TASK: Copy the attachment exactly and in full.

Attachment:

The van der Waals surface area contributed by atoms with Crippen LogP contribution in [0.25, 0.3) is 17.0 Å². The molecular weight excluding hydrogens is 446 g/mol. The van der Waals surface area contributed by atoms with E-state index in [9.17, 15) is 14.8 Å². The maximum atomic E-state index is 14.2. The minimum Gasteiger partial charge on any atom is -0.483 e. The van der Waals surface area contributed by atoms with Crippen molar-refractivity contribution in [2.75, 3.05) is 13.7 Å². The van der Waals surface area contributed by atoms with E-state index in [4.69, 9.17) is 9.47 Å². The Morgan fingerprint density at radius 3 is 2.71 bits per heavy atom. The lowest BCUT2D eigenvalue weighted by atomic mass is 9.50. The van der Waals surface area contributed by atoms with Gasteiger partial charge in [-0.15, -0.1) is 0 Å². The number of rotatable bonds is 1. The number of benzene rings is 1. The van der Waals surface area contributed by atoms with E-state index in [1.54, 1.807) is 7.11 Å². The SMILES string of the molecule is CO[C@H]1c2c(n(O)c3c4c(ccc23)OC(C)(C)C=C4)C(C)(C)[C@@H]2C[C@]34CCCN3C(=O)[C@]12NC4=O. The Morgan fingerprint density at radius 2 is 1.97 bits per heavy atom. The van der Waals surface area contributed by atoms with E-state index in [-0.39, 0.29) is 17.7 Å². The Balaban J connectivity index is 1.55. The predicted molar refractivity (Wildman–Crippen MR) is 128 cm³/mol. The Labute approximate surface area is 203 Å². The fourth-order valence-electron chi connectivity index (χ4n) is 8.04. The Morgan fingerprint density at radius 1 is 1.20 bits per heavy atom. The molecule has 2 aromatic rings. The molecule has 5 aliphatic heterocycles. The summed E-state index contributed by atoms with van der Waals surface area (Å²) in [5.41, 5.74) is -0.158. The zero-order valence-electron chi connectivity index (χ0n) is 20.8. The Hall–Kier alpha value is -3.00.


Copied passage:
The van der Waals surface area contributed by atoms with Crippen LogP contribution in [0.25, 0.3) is 17.0 Å². The molecular weight excluding hydrogens is 446 g/mol. The van der Waals surface area contributed by atoms with E-state index in [9.17, 15) is 14.8 Å². The maximum atomic E-state index is 14.2. The minimum Gasteiger partial charge on any atom is -0.483 e. The van der Waals surface area contributed by atoms with Crippen molar-refractivity contribution in [2.75, 3.05) is 13.7 Å². The van der Waals surface area contributed by atoms with E-state index in [4.69, 9.17) is 9.47 Å². The Morgan fingerprint density at radius 3 is 2.71 bits per heavy atom. The lowest BCUT2D eigenvalue weighted by atomic mass is 9.50. The van der Waals surface area contributed by atoms with Gasteiger partial charge in [-0.15, -0.1) is 0 Å². The number of rotatable bonds is 1. The number of benzene rings is 1. The van der Waals surface area contributed by atoms with E-state index in [1.54, 1.807) is 7.11 Å². The SMILES string of the molecule is CO[C@H]1c2c(n(O)c3c4c(ccc23)OC(C)(C)C=C4)C(C)(C)[C@@H]2C[C@]34CCCN3C(=O)[C@]12NC4=O. The Morgan fingerprint density at radius 2 is 1.97 bits per heavy atom. The van der Waals surface area contributed by atoms with E-state index in [-0.39, 0.29) is 17.7 Å². The Balaban J connectivity index is 1.55. The predicted molar refractivity (Wildman–Crippen MR) is 128 cm³/mol. The Labute approximate surface area is 203 Å². The fourth-order valence-electron chi connectivity index (χ4n) is 8.04. The Morgan fingerprint density at radius 1 is 1.20 bits per heavy atom. The molecule has 2 aromatic rings. The molecule has 5 aliphatic heterocycles. The summed E-state index contributed by atoms with van der Waals surface area (Å²) in [5.41, 5.74) is -0.158. The zero-order valence-electron chi connectivity index (χ0n) is 20.8. The Hall–Kier alpha value is -3.00.